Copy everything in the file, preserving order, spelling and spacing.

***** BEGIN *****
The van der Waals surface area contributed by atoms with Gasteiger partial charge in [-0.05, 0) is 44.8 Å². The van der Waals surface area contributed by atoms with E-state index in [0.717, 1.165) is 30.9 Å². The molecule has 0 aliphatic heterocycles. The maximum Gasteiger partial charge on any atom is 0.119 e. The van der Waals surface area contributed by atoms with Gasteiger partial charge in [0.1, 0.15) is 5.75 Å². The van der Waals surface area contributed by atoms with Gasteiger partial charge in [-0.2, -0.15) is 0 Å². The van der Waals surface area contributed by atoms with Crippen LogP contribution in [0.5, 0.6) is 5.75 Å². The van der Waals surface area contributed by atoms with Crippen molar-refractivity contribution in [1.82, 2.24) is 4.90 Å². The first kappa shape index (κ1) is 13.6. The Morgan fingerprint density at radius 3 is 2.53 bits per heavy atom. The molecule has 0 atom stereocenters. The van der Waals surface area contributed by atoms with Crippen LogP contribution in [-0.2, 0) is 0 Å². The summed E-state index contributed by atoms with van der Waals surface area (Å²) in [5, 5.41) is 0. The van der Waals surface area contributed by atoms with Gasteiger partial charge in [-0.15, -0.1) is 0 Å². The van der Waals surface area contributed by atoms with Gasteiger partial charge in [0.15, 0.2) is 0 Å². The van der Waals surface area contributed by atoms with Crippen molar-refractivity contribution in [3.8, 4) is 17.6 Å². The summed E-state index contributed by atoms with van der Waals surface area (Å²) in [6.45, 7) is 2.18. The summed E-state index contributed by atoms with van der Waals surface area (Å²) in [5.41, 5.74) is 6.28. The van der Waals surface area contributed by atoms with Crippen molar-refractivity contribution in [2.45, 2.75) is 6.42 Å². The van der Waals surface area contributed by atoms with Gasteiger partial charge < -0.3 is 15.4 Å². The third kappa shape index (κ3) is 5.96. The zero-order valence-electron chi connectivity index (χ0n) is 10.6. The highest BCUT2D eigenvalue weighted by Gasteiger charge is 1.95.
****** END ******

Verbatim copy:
The van der Waals surface area contributed by atoms with Gasteiger partial charge in [-0.05, 0) is 44.8 Å². The van der Waals surface area contributed by atoms with E-state index in [0.717, 1.165) is 30.9 Å². The molecule has 0 aliphatic heterocycles. The maximum Gasteiger partial charge on any atom is 0.119 e. The van der Waals surface area contributed by atoms with Gasteiger partial charge in [0.1, 0.15) is 5.75 Å². The van der Waals surface area contributed by atoms with Gasteiger partial charge in [-0.2, -0.15) is 0 Å². The van der Waals surface area contributed by atoms with Crippen LogP contribution in [0.5, 0.6) is 5.75 Å². The van der Waals surface area contributed by atoms with Crippen molar-refractivity contribution in [1.82, 2.24) is 4.90 Å². The first kappa shape index (κ1) is 13.6. The Morgan fingerprint density at radius 3 is 2.53 bits per heavy atom. The molecule has 0 atom stereocenters. The van der Waals surface area contributed by atoms with Crippen LogP contribution in [-0.2, 0) is 0 Å². The summed E-state index contributed by atoms with van der Waals surface area (Å²) in [5, 5.41) is 0. The van der Waals surface area contributed by atoms with Gasteiger partial charge in [-0.15, -0.1) is 0 Å². The van der Waals surface area contributed by atoms with Gasteiger partial charge in [0.15, 0.2) is 0 Å². The van der Waals surface area contributed by atoms with Crippen molar-refractivity contribution in [3.8, 4) is 17.6 Å². The summed E-state index contributed by atoms with van der Waals surface area (Å²) in [6.45, 7) is 2.18. The summed E-state index contributed by atoms with van der Waals surface area (Å²) in [5.41, 5.74) is 6.28. The van der Waals surface area contributed by atoms with Crippen molar-refractivity contribution in [2.45, 2.75) is 6.42 Å². The van der Waals surface area contributed by atoms with Gasteiger partial charge < -0.3 is 15.4 Å². The third kappa shape index (κ3) is 5.96. The zero-order valence-electron chi connectivity index (χ0n) is 10.6. The highest BCUT2D eigenvalue weighted by Gasteiger charge is 1.95.